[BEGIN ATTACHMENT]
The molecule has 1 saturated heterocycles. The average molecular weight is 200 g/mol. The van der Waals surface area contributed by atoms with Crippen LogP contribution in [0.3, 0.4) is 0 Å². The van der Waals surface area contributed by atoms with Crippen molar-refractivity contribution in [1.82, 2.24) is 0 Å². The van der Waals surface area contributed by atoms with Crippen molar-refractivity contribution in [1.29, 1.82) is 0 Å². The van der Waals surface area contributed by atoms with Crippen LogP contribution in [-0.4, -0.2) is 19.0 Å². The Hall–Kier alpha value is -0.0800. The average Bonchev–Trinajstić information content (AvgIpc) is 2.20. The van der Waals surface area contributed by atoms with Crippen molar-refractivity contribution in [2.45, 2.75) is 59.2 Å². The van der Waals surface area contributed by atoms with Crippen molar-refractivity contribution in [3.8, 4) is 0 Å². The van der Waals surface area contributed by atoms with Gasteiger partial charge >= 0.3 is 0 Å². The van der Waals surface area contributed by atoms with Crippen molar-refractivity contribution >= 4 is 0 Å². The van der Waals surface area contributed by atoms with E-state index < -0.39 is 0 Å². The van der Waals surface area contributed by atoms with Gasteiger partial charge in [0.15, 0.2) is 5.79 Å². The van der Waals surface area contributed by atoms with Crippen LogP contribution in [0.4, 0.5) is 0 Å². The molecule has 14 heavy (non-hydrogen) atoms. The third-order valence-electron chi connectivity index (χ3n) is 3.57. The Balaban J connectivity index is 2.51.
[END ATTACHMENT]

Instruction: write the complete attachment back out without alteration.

The molecule has 1 saturated heterocycles. The average molecular weight is 200 g/mol. The van der Waals surface area contributed by atoms with Crippen LogP contribution in [0.3, 0.4) is 0 Å². The van der Waals surface area contributed by atoms with Crippen molar-refractivity contribution in [1.82, 2.24) is 0 Å². The van der Waals surface area contributed by atoms with Crippen molar-refractivity contribution in [1.29, 1.82) is 0 Å². The van der Waals surface area contributed by atoms with Crippen LogP contribution in [-0.4, -0.2) is 19.0 Å². The Hall–Kier alpha value is -0.0800. The average Bonchev–Trinajstić information content (AvgIpc) is 2.20. The van der Waals surface area contributed by atoms with Crippen molar-refractivity contribution in [2.45, 2.75) is 59.2 Å². The van der Waals surface area contributed by atoms with Crippen molar-refractivity contribution in [3.8, 4) is 0 Å². The van der Waals surface area contributed by atoms with Gasteiger partial charge >= 0.3 is 0 Å². The van der Waals surface area contributed by atoms with Crippen molar-refractivity contribution >= 4 is 0 Å². The van der Waals surface area contributed by atoms with E-state index < -0.39 is 0 Å². The van der Waals surface area contributed by atoms with Gasteiger partial charge in [0.15, 0.2) is 5.79 Å². The van der Waals surface area contributed by atoms with Crippen LogP contribution in [0.4, 0.5) is 0 Å². The molecule has 14 heavy (non-hydrogen) atoms. The third-order valence-electron chi connectivity index (χ3n) is 3.57. The Balaban J connectivity index is 2.51.